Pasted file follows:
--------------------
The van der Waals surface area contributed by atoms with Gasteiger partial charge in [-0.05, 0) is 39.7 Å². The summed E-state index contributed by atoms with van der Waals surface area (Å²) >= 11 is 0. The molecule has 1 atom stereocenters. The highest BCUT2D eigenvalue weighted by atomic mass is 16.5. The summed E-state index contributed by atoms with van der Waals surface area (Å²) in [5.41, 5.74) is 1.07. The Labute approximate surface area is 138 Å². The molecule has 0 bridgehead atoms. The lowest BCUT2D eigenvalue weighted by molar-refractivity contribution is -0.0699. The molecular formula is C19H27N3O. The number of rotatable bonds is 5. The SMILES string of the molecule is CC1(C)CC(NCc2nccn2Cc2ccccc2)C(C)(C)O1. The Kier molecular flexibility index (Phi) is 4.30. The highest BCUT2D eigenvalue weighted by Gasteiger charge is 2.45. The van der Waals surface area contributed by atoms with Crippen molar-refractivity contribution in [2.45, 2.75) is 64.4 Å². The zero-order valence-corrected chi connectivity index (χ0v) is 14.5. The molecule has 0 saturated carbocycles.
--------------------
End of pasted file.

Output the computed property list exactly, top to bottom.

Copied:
The van der Waals surface area contributed by atoms with Gasteiger partial charge in [-0.05, 0) is 39.7 Å². The summed E-state index contributed by atoms with van der Waals surface area (Å²) >= 11 is 0. The molecule has 1 atom stereocenters. The highest BCUT2D eigenvalue weighted by atomic mass is 16.5. The summed E-state index contributed by atoms with van der Waals surface area (Å²) in [5.41, 5.74) is 1.07. The Labute approximate surface area is 138 Å². The molecule has 0 bridgehead atoms. The lowest BCUT2D eigenvalue weighted by molar-refractivity contribution is -0.0699. The molecular formula is C19H27N3O. The number of rotatable bonds is 5. The SMILES string of the molecule is CC1(C)CC(NCc2nccn2Cc2ccccc2)C(C)(C)O1. The Kier molecular flexibility index (Phi) is 4.30. The highest BCUT2D eigenvalue weighted by Gasteiger charge is 2.45. The van der Waals surface area contributed by atoms with Crippen molar-refractivity contribution in [2.45, 2.75) is 64.4 Å². The zero-order valence-corrected chi connectivity index (χ0v) is 14.5. The molecule has 0 saturated carbocycles.